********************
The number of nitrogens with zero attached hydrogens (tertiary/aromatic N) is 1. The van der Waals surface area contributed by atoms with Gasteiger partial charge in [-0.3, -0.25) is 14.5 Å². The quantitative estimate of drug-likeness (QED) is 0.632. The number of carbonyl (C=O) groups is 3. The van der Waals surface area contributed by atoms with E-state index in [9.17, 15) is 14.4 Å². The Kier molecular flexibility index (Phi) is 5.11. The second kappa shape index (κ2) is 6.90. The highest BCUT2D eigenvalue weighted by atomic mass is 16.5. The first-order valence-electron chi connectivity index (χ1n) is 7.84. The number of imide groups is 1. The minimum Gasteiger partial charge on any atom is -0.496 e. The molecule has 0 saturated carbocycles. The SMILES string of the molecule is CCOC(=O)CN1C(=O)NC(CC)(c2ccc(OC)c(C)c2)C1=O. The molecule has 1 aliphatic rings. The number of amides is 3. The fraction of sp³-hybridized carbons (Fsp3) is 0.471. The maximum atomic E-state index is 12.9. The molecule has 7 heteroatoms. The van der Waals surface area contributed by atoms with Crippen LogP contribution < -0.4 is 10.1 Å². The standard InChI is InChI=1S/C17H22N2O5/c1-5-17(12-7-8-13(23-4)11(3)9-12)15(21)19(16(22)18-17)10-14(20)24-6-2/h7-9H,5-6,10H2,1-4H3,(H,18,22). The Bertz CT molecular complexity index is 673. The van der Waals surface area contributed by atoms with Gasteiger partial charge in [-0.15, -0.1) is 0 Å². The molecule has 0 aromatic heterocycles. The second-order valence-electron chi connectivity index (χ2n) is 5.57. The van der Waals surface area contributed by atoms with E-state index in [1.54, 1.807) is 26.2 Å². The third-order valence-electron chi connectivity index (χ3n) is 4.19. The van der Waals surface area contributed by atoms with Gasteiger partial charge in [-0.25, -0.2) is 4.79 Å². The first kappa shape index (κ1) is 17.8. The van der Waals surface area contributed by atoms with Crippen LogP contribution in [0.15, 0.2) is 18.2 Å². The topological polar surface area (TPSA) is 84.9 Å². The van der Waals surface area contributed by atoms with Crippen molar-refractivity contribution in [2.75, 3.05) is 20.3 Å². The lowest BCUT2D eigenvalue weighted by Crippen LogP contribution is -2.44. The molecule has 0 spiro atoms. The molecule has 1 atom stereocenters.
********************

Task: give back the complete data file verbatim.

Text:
The number of nitrogens with zero attached hydrogens (tertiary/aromatic N) is 1. The van der Waals surface area contributed by atoms with Gasteiger partial charge in [-0.3, -0.25) is 14.5 Å². The quantitative estimate of drug-likeness (QED) is 0.632. The number of carbonyl (C=O) groups is 3. The van der Waals surface area contributed by atoms with E-state index in [9.17, 15) is 14.4 Å². The Kier molecular flexibility index (Phi) is 5.11. The second kappa shape index (κ2) is 6.90. The highest BCUT2D eigenvalue weighted by atomic mass is 16.5. The first-order valence-electron chi connectivity index (χ1n) is 7.84. The number of imide groups is 1. The minimum Gasteiger partial charge on any atom is -0.496 e. The molecule has 0 saturated carbocycles. The SMILES string of the molecule is CCOC(=O)CN1C(=O)NC(CC)(c2ccc(OC)c(C)c2)C1=O. The molecule has 1 aliphatic rings. The number of amides is 3. The fraction of sp³-hybridized carbons (Fsp3) is 0.471. The maximum atomic E-state index is 12.9. The molecule has 7 heteroatoms. The van der Waals surface area contributed by atoms with Crippen LogP contribution < -0.4 is 10.1 Å². The standard InChI is InChI=1S/C17H22N2O5/c1-5-17(12-7-8-13(23-4)11(3)9-12)15(21)19(16(22)18-17)10-14(20)24-6-2/h7-9H,5-6,10H2,1-4H3,(H,18,22). The Bertz CT molecular complexity index is 673. The van der Waals surface area contributed by atoms with Gasteiger partial charge in [-0.15, -0.1) is 0 Å². The molecule has 0 aromatic heterocycles. The second-order valence-electron chi connectivity index (χ2n) is 5.57. The van der Waals surface area contributed by atoms with E-state index in [1.54, 1.807) is 26.2 Å². The third-order valence-electron chi connectivity index (χ3n) is 4.19. The van der Waals surface area contributed by atoms with Gasteiger partial charge in [-0.25, -0.2) is 4.79 Å². The first kappa shape index (κ1) is 17.8. The van der Waals surface area contributed by atoms with Crippen LogP contribution in [0.15, 0.2) is 18.2 Å². The topological polar surface area (TPSA) is 84.9 Å². The van der Waals surface area contributed by atoms with Crippen molar-refractivity contribution in [2.75, 3.05) is 20.3 Å². The lowest BCUT2D eigenvalue weighted by Crippen LogP contribution is -2.44. The molecule has 0 spiro atoms. The molecule has 1 atom stereocenters.